Siddhartha Gautama

          Siddhartha Gautama is referred to as the leader and the founder of a sect of wanderer ascetics who was referred as the Scramanas. This was one of the many sects, which existed in the past in the whole of India (Marques 567). As time went by, the name of the sect was changed to be Sangha, a change which was done to ensure that it becomes extinguished from other similar communities. Siddhartha Gautama is a person who gave good teaching which is considered to be the core of Buddhism. It was after his death that the movement which he had formed later evolved into a religious-like movement. Again, after Siddhartha Gautama movement changed to be a religious-like movement, it led to the formation of a state religion, thus, changing the whole of India into a religious nation.


          Triptaka is a term used to refer to the traditional Buddhist scriptures which were used in the past. Again, Triptaka was also referred to as canonical texts which were seen to be exclusively authoritative as they gave rules and conditions which the Buddhists had to adhere to the latter. Moreover, Triptaka is also referred to as a derivative literature and fill of commentaries which have to be adhered to by all. Such scriptures were followed very strictly in the past by the Buddhists. As asserted by Marques (568) the Triptakas were composed back in the start of the Common Era that took place in the first century BCE. Due to the fact that each Buddhists sub-traditional had their own monasteries they had to have different Triptakas which they could follow as a guide to their daily lives. Consequently, all the Triptakas were written by Sangha and were comprised of thirty two books which had to be read to the whole community and well interpreted. 

The four noble truths (8 fold path)

          The Truth of suffering

          There are four noble truths which are followed by the Buddhists. One of the truths is the truth of suffering, which is named as Kutai. According, to Buddha the world was full of suffering which is evident where a person and the family is left to suffer.  Again, the truth of suffering asserts that giving birth is very painful and one has to suffer high pain (Marques 569).

          The truth of the cause of suffering

          There is a high human suffering which is caused by ignorance and Karma. Ignorance and Karma are as a result of human desire and craving which are linked to one’s desires of performing a certain duty within the shortest time possible (Marques 570).

          The truth of the cessation of suffering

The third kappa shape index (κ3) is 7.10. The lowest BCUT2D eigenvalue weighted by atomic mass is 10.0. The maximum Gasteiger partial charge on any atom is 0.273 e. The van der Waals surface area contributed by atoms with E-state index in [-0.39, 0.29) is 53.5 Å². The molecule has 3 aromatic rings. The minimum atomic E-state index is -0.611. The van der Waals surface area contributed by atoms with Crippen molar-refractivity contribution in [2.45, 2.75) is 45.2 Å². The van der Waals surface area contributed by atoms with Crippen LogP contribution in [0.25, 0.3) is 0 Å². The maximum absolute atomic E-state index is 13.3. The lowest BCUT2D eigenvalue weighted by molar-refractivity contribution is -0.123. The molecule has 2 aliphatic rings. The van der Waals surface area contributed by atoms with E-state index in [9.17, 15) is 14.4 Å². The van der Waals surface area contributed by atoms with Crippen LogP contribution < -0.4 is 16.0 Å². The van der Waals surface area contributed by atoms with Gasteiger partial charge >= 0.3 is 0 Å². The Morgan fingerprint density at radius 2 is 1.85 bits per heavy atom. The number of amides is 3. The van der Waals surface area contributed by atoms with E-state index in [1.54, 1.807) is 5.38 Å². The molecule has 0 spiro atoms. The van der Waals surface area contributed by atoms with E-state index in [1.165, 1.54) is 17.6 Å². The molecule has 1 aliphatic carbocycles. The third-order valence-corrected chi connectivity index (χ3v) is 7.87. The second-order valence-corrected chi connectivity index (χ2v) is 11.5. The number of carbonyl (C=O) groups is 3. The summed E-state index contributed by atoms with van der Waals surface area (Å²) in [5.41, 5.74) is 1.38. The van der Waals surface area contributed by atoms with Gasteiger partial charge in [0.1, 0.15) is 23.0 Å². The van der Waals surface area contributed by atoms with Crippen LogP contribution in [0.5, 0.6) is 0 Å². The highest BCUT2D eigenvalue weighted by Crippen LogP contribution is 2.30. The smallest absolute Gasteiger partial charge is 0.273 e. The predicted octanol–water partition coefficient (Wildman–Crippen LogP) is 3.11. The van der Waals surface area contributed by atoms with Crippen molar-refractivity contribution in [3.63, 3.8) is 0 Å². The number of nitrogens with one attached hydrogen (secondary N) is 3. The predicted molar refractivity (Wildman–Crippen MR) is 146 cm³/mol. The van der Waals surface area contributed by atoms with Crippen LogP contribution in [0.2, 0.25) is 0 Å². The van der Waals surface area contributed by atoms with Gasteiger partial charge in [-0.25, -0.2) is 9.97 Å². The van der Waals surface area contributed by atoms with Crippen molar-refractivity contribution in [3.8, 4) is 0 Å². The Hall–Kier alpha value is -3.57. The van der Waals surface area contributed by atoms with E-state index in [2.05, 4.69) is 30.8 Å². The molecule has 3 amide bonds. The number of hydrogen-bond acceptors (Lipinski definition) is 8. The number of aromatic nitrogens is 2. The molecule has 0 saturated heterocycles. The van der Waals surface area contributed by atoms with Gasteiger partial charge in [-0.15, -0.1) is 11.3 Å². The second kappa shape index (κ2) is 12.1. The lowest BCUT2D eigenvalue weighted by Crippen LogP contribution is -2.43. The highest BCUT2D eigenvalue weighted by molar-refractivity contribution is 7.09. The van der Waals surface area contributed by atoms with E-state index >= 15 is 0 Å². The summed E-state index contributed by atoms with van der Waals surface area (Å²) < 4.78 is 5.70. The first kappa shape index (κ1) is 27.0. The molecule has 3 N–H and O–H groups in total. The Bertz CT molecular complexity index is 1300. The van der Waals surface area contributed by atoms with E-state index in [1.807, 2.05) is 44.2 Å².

Under this truth of the cessation extinguishing of all human ignorance leads to the truth of Nirvana. In the Buddhism religion the truth of the cessation of suffering is evident.

          The Truth, which is linked to the path of the cessation and suffering

          Again, in Buddhism the fourth noble truth gives evidence of path which lead to cessation of suffering in all humans (Schittich 83). The truth gives evidence of the Noble Eight-fold Path, which is mostly used by the Buddhists.

Nirvana (Boat load of knowledge)

          Nirvana is a term which is mostly associated with the Buddhism and is used to mean to blow out a candle (Schittich 102). Moreover, the term nirvana in the Buddhism ensures that the state of religion is represented by the liberation of rebirth. On the other side, the term Nirvana in the Indian state is used to refer to its state of perfect quietude and freedom.

Paralles in Christianity

          Both Christianity and Buddhism have an historical center figure who is Jesus Christ. In both religions, Jesus is shown to have risen from dead (Mohr 519). To reform the existing social and religious practices both Jesus and Buddah sought for better ways of doing that. In addition, there are shared values between both Christianity and Buddhism, which have to be followed to the latter.  Both Christianity and Buddhism are similar in that they are founded on spiritual matters. 

Differences between Buddhism and Christianity


There are many differences which are portrayed between both Buddhism and Christianity. One of the many differences is the fact that Buddhism does not talk of God as the creator while Christianity talks of his as the creator of the whole world (Mohr 520).


          There is a greater difference of both prayer and meditation to both Buddhism and Christianity. Evidently, in Christianity world prayer is given the highest priority as one can talk to God and shower all his needs (Mohr 521). However, in Buddhism both prayer and meditation are given a higher priority.

          Grace and personal effort

          It is evident that both the Buddhism religion and Christianity have different priorities when linked to grace and personal effort.   The Buddhism ensures that they place a great emphasis on personal effort while in Christianity people are encouraged to lay more emphasis son grace which is termed to be sufficient to all human beings (Schittich 163).


Marques, J. (2011), “Buddhism in the United States: Implications for Managers of Buddhist Values in the Workplace”, International Journal of Management, vol. 28, no. 2, pp. 564-572.

Mohr, M. (2014), “Book Review: Buddhism and Violence: Militarism and Buddhism in Modern Asia”, The Journal of Asian Studies, vol. 73, no. 2, pp. 519-522.

Schittich, B. (2010), “Negotiating Self and Other: Transnational Cultural Flows and the Reinvention of Mongolian Buddhism”, Internationales Asien Forum.International Quarterly for Asian Studies, vol. 41, no. 1, pp. 83-102,162-163.